Post-Traumatic Stress Disorder (PTSD)
Post-Traumatic Stress Disorder, once known as "shell shock" and later "combat (or battle) fatigue," is now universally recognized as occurring as a result of exposure to an extremely traumatic stressor. Not all who experience the trauma develop it, but all who develop the disorder have each suffered a personal trauma, such as:
- the threat of death
- the threat of, or actual, serious injury to one's self
- witnessing the death or serious injury of another
- learning about the unexpected and/or violent death, serious injury--or the threat of death or injury--to a significant other.
It can occur at any age, including childhood. Some examples of events that can precipitate a post-traumatic stress disorder are:
- natural disasters (e.g., a catastrophic tornado, earthquake)
- an auto accident involving death and/or severe injury
- being a hostage and/or victim of torture
- being robbed at gunpoint.
Symptoms associated with the disorder usually develop within the first three months after the traumatic event, but the symptoms can also be delayed for months or even years. The person's response to the event involves intense fear, helplessness, and/or horror; for children, the response involves disorganized and agitated behaviors. To be diagnosed with this disorder, the symptoms must last longer than one month, and the symptoms must not be present before the traumatic event. To be considered a "chronic" condition, the symptoms must last longer than three months. These persistent symptoms include:
- difficulty falling or staying asleep
- irritability or explosive outbursts of anger
- difficulty concentrating
- an exaggerated startle response
Shortly after the traumatic event, one individual may react by being afraid to be alone; conversely, another may isolate and become withdrawn. Individuals with post-traumatic stress disorder experience intrusive and disturbing memories of the event in the form of thoughts or images, flashbacks, dreams/nightmares. Spontaneous recollections of the trauma also can be "triggered" by
experiences in the here-and-now. At such times, an individual may act or feel as if the traumatic event is recurring and is being relived. There is always intense psychological distress from internal or external triggers that resemble or symbolize the whole, or part, of the event.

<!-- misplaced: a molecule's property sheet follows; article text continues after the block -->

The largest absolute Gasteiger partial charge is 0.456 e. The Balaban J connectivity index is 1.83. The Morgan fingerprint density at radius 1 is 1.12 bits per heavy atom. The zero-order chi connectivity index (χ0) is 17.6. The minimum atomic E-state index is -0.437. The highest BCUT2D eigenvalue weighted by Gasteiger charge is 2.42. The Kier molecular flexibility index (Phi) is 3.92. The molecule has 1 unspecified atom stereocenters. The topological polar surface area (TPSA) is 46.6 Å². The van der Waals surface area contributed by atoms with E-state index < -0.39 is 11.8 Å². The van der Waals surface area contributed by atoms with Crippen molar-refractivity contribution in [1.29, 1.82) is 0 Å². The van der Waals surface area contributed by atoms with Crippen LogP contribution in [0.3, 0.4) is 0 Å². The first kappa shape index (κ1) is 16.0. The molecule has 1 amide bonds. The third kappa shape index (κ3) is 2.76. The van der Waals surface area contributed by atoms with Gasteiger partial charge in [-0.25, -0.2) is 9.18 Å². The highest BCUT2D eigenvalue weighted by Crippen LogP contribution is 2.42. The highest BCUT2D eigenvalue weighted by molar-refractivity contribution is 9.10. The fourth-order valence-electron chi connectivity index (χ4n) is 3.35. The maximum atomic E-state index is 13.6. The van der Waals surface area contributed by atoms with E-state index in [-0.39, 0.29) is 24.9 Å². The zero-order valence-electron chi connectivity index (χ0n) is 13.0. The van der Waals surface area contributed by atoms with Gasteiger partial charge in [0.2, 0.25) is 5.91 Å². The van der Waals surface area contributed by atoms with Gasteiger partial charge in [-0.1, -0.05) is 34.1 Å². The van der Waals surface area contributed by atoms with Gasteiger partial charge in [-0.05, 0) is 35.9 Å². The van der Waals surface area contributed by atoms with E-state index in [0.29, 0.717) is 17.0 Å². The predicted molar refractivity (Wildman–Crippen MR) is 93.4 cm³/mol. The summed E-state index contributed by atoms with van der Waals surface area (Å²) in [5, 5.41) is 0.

With post-traumatic-stress-disorder, there can be a "numbing" response to the trauma, which may occur soon after the event. Unlike the individual who has intrusive and vivid memories of the event, another may be unable to recall all or important parts of the experience. There may also be a feeling of detachment and/or estrangement from others. Often, an individual who experiences PTSD will avoid anything associated with, or resembling, the event.
Experiencing intense symptoms and being overwhelmed with memories (or the constant fear of suddenly being overwhelmed with memories) can interfere with personal relationships and work, and usually prevent enjoyment of once-pleasurable activities. Individuals with PTSD find it difficult to express the emotions they feel. They also may alternate between feeling flooded by emotion and an inability to feel or express any emotion at all.
Not everyone requires treatment for PTSD. If one has relatively good coping skills and a reliable support system (friends and/or family), and if the stress is acute (a response to a recent event), it is possible for the symptoms to resolve within the first month. However, those with PTSD also may have experienced earlier losses or chaotic situations, and the current stress is compounded by these earlier, unresolved events. Survivor's guilt can be another complication. This kind of guilt occurs when one is in the position of surviving a catastrophic event that causes loss of life (even if one is injured).
The inability to work out grief and anger over injury and loss (whether due to one or more events) means the trauma can continue to affect one's feelings and behavior--often without being aware of it. Severe depression, anxiety, and even suicidal thinking can result from the inability to resolve painful feelings from a trauma. At such times, it is important to seek help and find a therapist who is experienced in working with post-traumatic stress.
Marleen Norman, LCSW, is a psychotherapist in San Francisco. Go to her homepage for more information or to contact her.
National Insitute of Mental Health is another site to visit.